In the current geostrategic environment, South Asia is a pivot to great power competition. Pakistan’s nuclear power has maintained its position as a key player in the region, countering India’s attempts to overshadow it through proxy wars. India is leveraging its strategic competition with the United States, presenting itself as a vital balancer in the Asia-Pacific region to counter the rise of China. India’s strategic partnership with the US aims to secure critical and emerging technologies, enhancing cooperation in space, defense, and military domains. Key agreements, including BECA, COMCASA, LEMOA, GSOMIA, the Naval Ship Repair Agreement, and the Jet Engine Deal, bolster India’s strategic positioning, facilitating its ambitions of regional hegemony and influencing the global order.

In this context, Pakistan’s nuclear capability remains a significant obstacle to India’s hegemonic aspirations. India’s aggressive policies towards its neighbors, evident in its strained relations with Maldives, Bangladesh, Nepal, and Sri Lanka, underscore its regional ambitions. However, Pakistan’s nuclear prowess has effectively prevented India from overpowering it, reinforcing Pakistan’s security and stability.

The nuclear arms race in South Asia, driven by India’s ambitious defense strategies and extensive military modernization, poses a substantial challenge to regional peace and security. This competitive dynamic is further complicated by India’s efforts to develop advanced missile defense systems and its aspirations to dominate space militarily. Such developments could destabilize the region, intensifying the security dilemma and potentially sparking an arms race that extends beyond conventional and nuclear weapons.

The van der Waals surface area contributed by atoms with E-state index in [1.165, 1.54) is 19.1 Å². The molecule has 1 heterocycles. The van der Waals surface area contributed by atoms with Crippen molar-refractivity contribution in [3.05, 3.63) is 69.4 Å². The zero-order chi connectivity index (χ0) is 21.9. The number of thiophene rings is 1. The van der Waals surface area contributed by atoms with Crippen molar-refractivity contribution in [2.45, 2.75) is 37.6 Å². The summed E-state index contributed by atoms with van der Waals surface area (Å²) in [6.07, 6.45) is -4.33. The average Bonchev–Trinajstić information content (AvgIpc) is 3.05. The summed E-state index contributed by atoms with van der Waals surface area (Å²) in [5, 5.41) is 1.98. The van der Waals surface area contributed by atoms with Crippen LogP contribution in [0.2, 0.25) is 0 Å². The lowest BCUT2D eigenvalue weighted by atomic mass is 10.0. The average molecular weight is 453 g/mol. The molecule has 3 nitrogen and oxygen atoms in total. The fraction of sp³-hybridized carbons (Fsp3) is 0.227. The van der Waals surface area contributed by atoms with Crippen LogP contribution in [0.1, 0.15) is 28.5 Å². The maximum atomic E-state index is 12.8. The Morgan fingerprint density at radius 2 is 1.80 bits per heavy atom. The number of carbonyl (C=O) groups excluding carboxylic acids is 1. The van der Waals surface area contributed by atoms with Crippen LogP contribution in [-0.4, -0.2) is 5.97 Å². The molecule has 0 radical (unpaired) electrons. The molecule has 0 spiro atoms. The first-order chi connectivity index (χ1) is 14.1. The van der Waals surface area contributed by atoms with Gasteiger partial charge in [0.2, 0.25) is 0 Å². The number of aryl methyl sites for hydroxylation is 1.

Moreover, India’s burgeoning strategic partnership with the United States serves to enhance its military capabilities and geopolitical influence. The collaborative agreements between India and the US cover a wide range of areas, from defense and technology to intelligence sharing and space exploration. These agreements are designed to position India as a counterbalance to China in the Asia-Pacific region, reflecting a broader strategic alignment against Chinese influence. These agreements are going to bolster India’s strategic positioning in the region facilitating its dream of becoming not only a regional hegemon but eying for changing the global order.

In this evolving geostrategic landscape, Pakistan’s nuclear arsenal continues to be a cornerstone of its national defense strategy. It acts as a deterrent against India’s superior conventional military forces and its aggressive posturing in the region. Despite India’s attempts to assert dominance, Pakistan’s nuclear capability ensures a balance of power, preventing unilateral actions that could jeopardize regional stability. Thus, Pakistan’s nuclear deterrence is not merely a tool of national security but a critical factor in maintaining strategic equilibrium in South Asia.